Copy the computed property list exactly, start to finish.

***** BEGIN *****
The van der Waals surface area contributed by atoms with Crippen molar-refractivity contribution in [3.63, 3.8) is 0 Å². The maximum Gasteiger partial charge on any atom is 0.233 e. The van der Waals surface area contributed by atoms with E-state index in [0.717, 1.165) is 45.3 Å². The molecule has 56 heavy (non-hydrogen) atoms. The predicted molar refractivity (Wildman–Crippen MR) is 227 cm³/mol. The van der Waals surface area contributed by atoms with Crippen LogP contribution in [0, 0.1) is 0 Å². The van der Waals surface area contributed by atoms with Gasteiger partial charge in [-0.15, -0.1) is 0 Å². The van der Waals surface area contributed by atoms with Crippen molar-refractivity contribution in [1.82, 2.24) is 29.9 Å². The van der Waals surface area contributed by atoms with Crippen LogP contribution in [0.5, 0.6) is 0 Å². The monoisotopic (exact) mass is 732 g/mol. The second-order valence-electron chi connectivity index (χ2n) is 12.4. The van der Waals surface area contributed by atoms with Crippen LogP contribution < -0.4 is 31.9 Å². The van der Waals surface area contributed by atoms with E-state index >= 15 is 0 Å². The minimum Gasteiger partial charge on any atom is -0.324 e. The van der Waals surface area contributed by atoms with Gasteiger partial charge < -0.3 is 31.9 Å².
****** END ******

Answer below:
The van der Waals surface area contributed by atoms with Crippen molar-refractivity contribution in [3.63, 3.8) is 0 Å². The maximum Gasteiger partial charge on any atom is 0.233 e. The van der Waals surface area contributed by atoms with E-state index in [0.717, 1.165) is 45.3 Å². The molecule has 56 heavy (non-hydrogen) atoms. The predicted molar refractivity (Wildman–Crippen MR) is 227 cm³/mol. The van der Waals surface area contributed by atoms with Crippen LogP contribution in [0, 0.1) is 0 Å². The van der Waals surface area contributed by atoms with Gasteiger partial charge in [-0.15, -0.1) is 0 Å². The van der Waals surface area contributed by atoms with Crippen molar-refractivity contribution in [1.82, 2.24) is 29.9 Å². The van der Waals surface area contributed by atoms with Crippen LogP contribution in [0.5, 0.6) is 0 Å². The monoisotopic (exact) mass is 732 g/mol. The second-order valence-electron chi connectivity index (χ2n) is 12.4. The van der Waals surface area contributed by atoms with Crippen LogP contribution < -0.4 is 31.9 Å². The van der Waals surface area contributed by atoms with E-state index >= 15 is 0 Å². The minimum Gasteiger partial charge on any atom is -0.324 e. The van der Waals surface area contributed by atoms with Gasteiger partial charge < -0.3 is 31.9 Å².